Peres to Turkish envoy: Hamas readying for next war

Peres to Turkish envoy

By
December 9, 2009 22:04
peres celikkol 248.88

peres celikkol 248.88. (photo credit: Mark Neyman / GPO)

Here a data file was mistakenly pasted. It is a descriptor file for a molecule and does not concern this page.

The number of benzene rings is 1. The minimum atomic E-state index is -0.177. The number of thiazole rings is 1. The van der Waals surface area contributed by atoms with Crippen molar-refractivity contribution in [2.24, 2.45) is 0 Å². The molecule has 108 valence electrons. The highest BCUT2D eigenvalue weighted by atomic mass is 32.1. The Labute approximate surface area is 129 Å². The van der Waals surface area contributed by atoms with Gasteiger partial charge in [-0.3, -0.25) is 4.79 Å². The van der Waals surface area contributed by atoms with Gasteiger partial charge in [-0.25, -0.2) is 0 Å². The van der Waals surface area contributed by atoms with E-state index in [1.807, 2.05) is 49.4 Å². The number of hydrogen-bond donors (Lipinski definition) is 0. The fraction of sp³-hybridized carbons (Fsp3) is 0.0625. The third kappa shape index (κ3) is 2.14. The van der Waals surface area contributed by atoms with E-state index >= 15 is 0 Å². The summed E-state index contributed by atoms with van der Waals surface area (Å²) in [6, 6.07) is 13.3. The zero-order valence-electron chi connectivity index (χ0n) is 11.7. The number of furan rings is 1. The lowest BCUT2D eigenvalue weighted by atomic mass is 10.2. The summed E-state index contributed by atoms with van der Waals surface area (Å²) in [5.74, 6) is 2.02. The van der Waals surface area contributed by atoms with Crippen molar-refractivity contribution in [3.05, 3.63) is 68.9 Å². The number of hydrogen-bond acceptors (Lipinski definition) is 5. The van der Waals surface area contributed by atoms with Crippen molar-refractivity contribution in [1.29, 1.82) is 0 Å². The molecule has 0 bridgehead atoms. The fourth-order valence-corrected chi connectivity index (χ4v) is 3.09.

The first priority of Hamas is to prepare for another war, President Shimon Peres told Turkish Ambassador Ahmet Oguz Celikkol on Wednesday after the latter presented his credentials. Celikkol was the last of five ambassadors who presented their credentials to Peres throughout the morning. The others were Henry Hanson-Hall of Ghana, Kyriakos Loukakis of Greece, Andrew Standley of the European Union and Roberto Eduardo Arango of Panama. When Israel disengaged from Gaza, Peres reminded Celikkol, Hamas, instead of developing the area, began to shoot rockets at Israel. Then, after Operation Cast Lead, instead of restoring houses that had been damaged, it intensified its building of underground tunnels, he said. Declaring that the peace process was quite advanced and that the remaining differences could be bridged, Peres said that the greatest obstacle was the division between Hamas and Fatah, with Iran and Hizbullah in the background. Despite these problems, he said, it was imperative that negotiations between Israel and the Palestinians be resumed as soon as possible. "We have to bring an end to the conflict," he said. "The Middle East needs peace, and we need a peaceful Middle East. Turkey is an influential partner in this." Celikkol, who participated in numerous bilateral discussions in Israel prior to his present assignment, underscored that relations between Turkey and Israel were built on solid foundations. He noted the success of Industry, Trade and Labor Minister Binyamin Ben-Eliezer's recent visit to Turkey, where he had met with President Abdullah Gul and members of the cabinet and had engaged in "fruitful dialogue." High-level visits between Israel and Turkey will continue, he said. In response to Peres's invitation to Gul to visit Israel and his query as to when he would come, Celikkol quoted Gul as saying he would come at an appropriate time. "We are ready to help with peace in the region, and Turkey will contribute whatever it can toward peace between Israel and its neighbors," he affirmed. Peres listed terror, violence and weapons of mass destruction as dangers confronting not only Israel and Turkey, but the whole region. At his meeting with Standley, Peres expressed satisfaction that the EU statement on Jerusalem had been amended. It was not wise to keep on changing resolutions, he said, suggesting that the EU adhere to the resolutions passed by the United Nations. "If we change resolutions every day, they will be meaningless," he said. Referring to UN resolutions on Israeli withdrawal from territories, Peres commented that while the resolutions called on Israel to withdraw, "they don't say to whom we should hand them over." Explaining the sensitivity of the status of Jerusalem, Peres said that prior to 1967, Jews had not been permitted to go to the Wailing Wall. Since that time, he added, Israel had allowed everyone freedom of worship, although even the most religious leadership agreed that Jews should not be allowed on the Temple Mount until the coming of the messiah. Peres made the distinction between the Old City of Jerusalem and the new city, and emphasized that the suburb of Gilo was not part of the old city. Under the Clinton administration, he said, whatever was Jewish was considered part of Israel, and that which was not Jewish was regarded as becoming part of the Palestinian state. Because the whole issue of Jerusalem is so complex, he said, it would be best to leave Jerusalem for last in reaching an agreement. Peres also made the point that "Jerusalem is not in the West Bank," but under the jurisdiction of Israel, "and not even the prime minister can change that without the approval of the Knesset." While Europe can and should play an important role in the peace process, said Peres, it was important that Israel and the Palestinians conduct direct talks without impositions. Half in jest but not without intent, Peres implied that the EU had erred when expanding in the direction of Eastern Europe instead of the Middle East. Standley said that the EU's engagement with Israel and other countries in the region was of vital interest and that he hoped "that all parties involved will see our contribution as constructive and balanced." The conclusions adopted on Tuesday, he said, were sincere and constructive efforts to assist and allow for the renegotiation process. He agreed that negotiations should be conducted without any impositions from the outside. Peres and Standley also discussed cooperation agreements between Israel and the EU. Conscious that this year marked the 13th anniversary of the science and technology cooperation agreement, which Standley termed "a vital aspect of our relationship," the EU ambassador toasted its "bar mitzva" - to which Peres retorted, "I was present at the birth." Braving the crisp, cold air of Jerusalem, Hanson-Hall came with a large retinue from his embassy, all of whom were clad in colorful, toga-like robes worn over short-sleeved shirts and short pants. Ghana was the first African country with which Israel established diplomatic relations in 1958. Those relations were severed in 1973 following a resolution by the Organization for African Unity (OAU) that called on all member states to break their ties with Israel. Diplomatic ties were renewed in 1994, and Ghana opened an embassy in Tel Aviv in 1996. The severing of relations apparently did not impinge on the affection that many Ghanans feel for Israel. Hanson-Hall and his wife Patience named their daughter Golda, now 20, after former prime minister Golda Meir. "We want an increased Israeli presence in Ghana," Hanson-Hall told Peres. The two countries already have an agricultural cooperation agreement, signed by Foreign Minister Avigdor Lieberman during his visit to Ghana in September, but Ghana is also interested in Israel's science and technology. Eager to enhance relations at all levels, Hanson-Hall said that President John Atta-Mills was keen to build more democratic institutions to move the country forward, and "we will continue to support Israel's efforts to achieve peace." Present at the meeting between Peres and Hanson-Hall was Shimon Mercer-Wood, the grandnephew of one of Hanson-Hall's predecessors, James Mercer-Wood. The younger Mercer-Wood's father, Phillip, had come to Israel with James, decided to remain here, converted to Judaism and fought in the Yom Kippur War. Shimon Mercer-Wood now works in the Africa Division of the Foreign Ministry and accompanied Lieberman to Ghana. It was his first visit to the land of his ancestral roots. "I'm fully Israeli," he told The Jerusalem Post, "but I feel an affinity to Ghana, and I feel privileged to have gone to Ghana under the auspices of the Foreign Ministry. It was the closing of a circle." Loukakis, meanwhile, brought greetings from President Carlos Papoulias, who sent a message that Peres would always be welcome in Greece. Acknowledging the invitation, Peres said he was more familiar with third-generation prime minister George Papendreou, who was a personal friend and whose father he had also known. Peres disclosed that former prime minister David Ben-Gurion had studied Greek so as to be able to acquaint himself with Greek philosophy in the original language, and had used much of what he learned as a basis for building a state. Peres and Loukakis also discussed Greek music, for which Peres has a personal liking. His father, as a soldier in the British Army during World War II, was a prisoner of war in Greece. During his time there, he learned many Greek songs, which he later sang to Peres's children when they were small. Arango told Peres that he had attended his Facing Tomorrow conference the day after his arrival in Israel and had immediately reached the conclusion that "this is a country looking to the future." He said Panama could be an important ally to Israel in a global context. This alliance may soon express itself in economic terms. Panama's President Ricardo Martinelli, following a recent meeting with prominent figures in Israel's diamond industry, has agreed to changes in his country's legislation that would allow for tax exemptions for Israeli diamond dealers trading there, and would effectively make Panama a diamond hub in South America just as Hong Kong is in Asia. Martinelli, who is due to pay a state visit here in March, said he welcomed collaboration with Israel.